Anarchism in Ukraine

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Anarchism in Ukraine dates from the 19th century with the writings of Mykhailo Drahomanov (1841–1895), though it draws its rebellious inspiration in the actions of Nestor Makhno from the peasant uprisings of Stenka Razin and Yemelyan Pugachev as well as the Zaporozhian Cossacks.[verification needed]

Historical[edit]

The first theoretical anarchist was Mykhailo Drahomanov who was influenced by such writers as Proudhon and Bakunin. While living in Geneva, he wrote numerous political tracts against all sorts of centralized governments and favored a bottom-up form of democracy of small communities organized on a federative basis, often referring to the Swiss form of government as a model.

Anarchists were active in the Revolution of 1905 and suffered repression following its failure. Maria Nikiforova was arrested at this time, as was Sasha Shapiro, father of the anarchist mathematician, Alexander Grothendieck.[1] Nestor Makhno and other anarcho-communists continued their attacks against aristocrats and capitalists throughout the south-eastern part of Ukraine.

Makhno became active again after the Russian Revolution in the raion of Huliaipole in a peasant region. Anarchist communes formed across south-eastern Ukraine, many of them productive enough to exchange wheat for textiles with workers in Moscow. Makhno at one time fought with Bolsheviks against the White Army and, because of his refusal to subordinate his army under Bolshevik command, he was denounced as a bandit, betrayed, and ultimately defeated by the Bolsheviks. For a duration of three years he formed the Free Territory with his (mostly peasant) Revolutionary Insurrectionary Army of Ukraine. The Free Territory existed only until June 1919, but in that time, communities operated successfully on the economic theories of the anarchist Peter Kropotkin and educational principles of Francesc Ferrer i Guàrdia.[verification needed]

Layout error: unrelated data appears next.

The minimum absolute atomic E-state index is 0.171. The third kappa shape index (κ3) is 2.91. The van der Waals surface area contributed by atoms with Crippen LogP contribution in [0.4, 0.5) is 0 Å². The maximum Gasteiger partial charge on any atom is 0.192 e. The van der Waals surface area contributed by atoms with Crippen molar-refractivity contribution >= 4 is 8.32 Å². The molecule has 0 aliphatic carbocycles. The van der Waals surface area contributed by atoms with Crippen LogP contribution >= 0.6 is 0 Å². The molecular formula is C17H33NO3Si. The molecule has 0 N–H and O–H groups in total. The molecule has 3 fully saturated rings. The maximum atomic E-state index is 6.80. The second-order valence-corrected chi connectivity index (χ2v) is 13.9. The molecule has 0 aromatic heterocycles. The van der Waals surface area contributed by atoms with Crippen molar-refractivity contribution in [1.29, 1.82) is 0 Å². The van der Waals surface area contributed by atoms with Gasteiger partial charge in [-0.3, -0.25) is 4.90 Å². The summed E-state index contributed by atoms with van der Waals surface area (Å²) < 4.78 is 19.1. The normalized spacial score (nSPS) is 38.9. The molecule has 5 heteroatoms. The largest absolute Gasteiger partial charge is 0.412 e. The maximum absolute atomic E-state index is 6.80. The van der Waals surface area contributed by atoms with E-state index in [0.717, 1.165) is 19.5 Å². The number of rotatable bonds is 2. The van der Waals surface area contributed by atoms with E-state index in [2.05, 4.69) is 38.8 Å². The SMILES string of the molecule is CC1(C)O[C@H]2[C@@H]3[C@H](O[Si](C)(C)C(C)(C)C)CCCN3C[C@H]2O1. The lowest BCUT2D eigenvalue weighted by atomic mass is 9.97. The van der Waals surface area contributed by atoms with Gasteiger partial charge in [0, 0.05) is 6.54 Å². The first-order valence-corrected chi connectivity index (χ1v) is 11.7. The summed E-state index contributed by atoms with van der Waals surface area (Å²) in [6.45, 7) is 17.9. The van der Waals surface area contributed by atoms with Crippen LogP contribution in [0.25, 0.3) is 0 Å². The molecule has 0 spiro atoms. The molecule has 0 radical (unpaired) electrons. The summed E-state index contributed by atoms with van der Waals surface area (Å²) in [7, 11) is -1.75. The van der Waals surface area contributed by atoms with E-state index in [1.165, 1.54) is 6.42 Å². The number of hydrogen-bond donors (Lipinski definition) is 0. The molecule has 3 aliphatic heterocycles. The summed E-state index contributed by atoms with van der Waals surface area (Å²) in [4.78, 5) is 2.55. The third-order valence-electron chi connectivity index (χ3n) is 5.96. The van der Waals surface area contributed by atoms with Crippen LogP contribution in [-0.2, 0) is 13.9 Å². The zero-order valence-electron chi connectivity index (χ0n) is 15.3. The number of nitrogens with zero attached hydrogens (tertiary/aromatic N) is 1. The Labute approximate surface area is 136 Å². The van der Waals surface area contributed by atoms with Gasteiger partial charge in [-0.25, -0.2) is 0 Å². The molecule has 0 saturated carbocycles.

Volin was a prolific writer and anarchist intellectual who played an important part in the organization and leadership of Nabat. The Nabat Confederation of Anarchist Organizations,[2] better known simply as Nabat (Набат), was an anarchist organization that came to prominence in Ukraine during the years 1918 to 1920. The area where it held the most influence is sometimes referred to as the Free Territory, though Nabat had branches in all of the major cities in southern Ukraine.[3] Volin was charged with writing a platform for Nabat that could be agreeable to all the major branches of anarchism, most importantly Anarcho-syndicalism, Anarcho-collectivism, Anarcho-communism, and Anarcho-individualism. The uniform platform for Nabat was never truly decided upon, but Volin used what he had written and the inspiration from Nabat to create his Anarchist Synthesis.[4] The proposed platform for Nabat included the following sentence which anticipated synthesis anarchism: "These three elements (syndicalism, communism and individualism) are three aspects of a single process, the building, of the organization of the working class (syndicalism), of the anarcho-communist society which is nothing more than the material base nessesary for the complete fullness of the free individual."[5]

Makhno tried to defend the Free Territory against further attacks by the Bolshevik and White armies, but lost ground throughout 1920 and 1921. By the end of 1921, the anarchist groups in Ukraine had been arrested or dispersed. Makhno fled to Romania, then Poland, and finally Paris, where he wrote his memoirs and proposed organizational tactics based on what he had learned in Ukraine.

Contemporary[edit]

There are some collectives and groups existing in the region of Ukraine, who define themselves as anarchists, like: Svobodna – anarcha-feminist web-page (Russian language) www.svobodna.org.ua and Zaraz – Kiev’s portal of libertarian initiatives, www.zaraz.org. See also at Abolishing the borders from below anarchist magazine from eastern Europe.

Groups[edit]

References[edit]

  1. ^ Jackson, Allyn. "Comme Appelé du Néant: Part 1". Notices of the American Mathematical Society 51 (10): 1038–1056. 
  2. ^ Avrich, Paul (2006). The Russian Anarchists. Stirling: AK Press. p. 204. ISBN 1-904859-48-8. 
  3. ^ Avrich, Paul (July 1968). "Russian Anarchism and the Civil War". The Russian Review: 296–306. 
  4. ^ Guérin, Daniel (2005). No Gods, No Masters: An Anthology of Anarchism. Paul Sharkey. AK Press. 
  5. ^ "Estos tres elementos (el sindicalismo, el comunismo, y el individualismo) son tres aspectos de un único y mismo proceso la construcción, por el método de la organización de clase de los trabajadores (el sindicalismo), de la sociedad anarcocomunista que no es más que la base material necesaria a la plenitud completa del individuo libre."Primera Conferencia de las Organizaciones Anarquistas de Ukrania "Nabat"

External links[edit]

Bibliography[edit]